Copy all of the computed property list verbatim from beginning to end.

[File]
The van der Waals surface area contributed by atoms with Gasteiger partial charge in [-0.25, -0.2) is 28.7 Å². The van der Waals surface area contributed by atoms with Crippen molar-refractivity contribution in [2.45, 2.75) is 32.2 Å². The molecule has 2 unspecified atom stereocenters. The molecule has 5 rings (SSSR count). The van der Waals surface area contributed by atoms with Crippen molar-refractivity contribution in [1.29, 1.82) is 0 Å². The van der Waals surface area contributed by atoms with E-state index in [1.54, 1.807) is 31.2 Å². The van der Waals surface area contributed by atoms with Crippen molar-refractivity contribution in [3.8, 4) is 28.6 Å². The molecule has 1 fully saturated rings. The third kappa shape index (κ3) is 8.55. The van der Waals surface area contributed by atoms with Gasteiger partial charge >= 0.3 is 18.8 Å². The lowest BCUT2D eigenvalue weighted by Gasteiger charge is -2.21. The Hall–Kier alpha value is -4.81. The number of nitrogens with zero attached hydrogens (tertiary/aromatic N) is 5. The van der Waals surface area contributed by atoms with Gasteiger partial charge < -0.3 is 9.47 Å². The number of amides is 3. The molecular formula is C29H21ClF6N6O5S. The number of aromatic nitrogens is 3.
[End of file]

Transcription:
The van der Waals surface area contributed by atoms with Gasteiger partial charge in [-0.25, -0.2) is 28.7 Å². The van der Waals surface area contributed by atoms with Crippen molar-refractivity contribution in [2.45, 2.75) is 32.2 Å². The molecule has 2 unspecified atom stereocenters. The molecule has 5 rings (SSSR count). The van der Waals surface area contributed by atoms with Crippen molar-refractivity contribution in [1.29, 1.82) is 0 Å². The van der Waals surface area contributed by atoms with E-state index in [1.54, 1.807) is 31.2 Å². The van der Waals surface area contributed by atoms with Crippen molar-refractivity contribution in [3.8, 4) is 28.6 Å². The molecule has 1 fully saturated rings. The third kappa shape index (κ3) is 8.55. The van der Waals surface area contributed by atoms with Gasteiger partial charge >= 0.3 is 18.8 Å². The lowest BCUT2D eigenvalue weighted by Gasteiger charge is -2.21. The Hall–Kier alpha value is -4.81. The number of nitrogens with zero attached hydrogens (tertiary/aromatic N) is 5. The van der Waals surface area contributed by atoms with Gasteiger partial charge < -0.3 is 9.47 Å². The number of amides is 3. The molecular formula is C29H21ClF6N6O5S. The number of aromatic nitrogens is 3.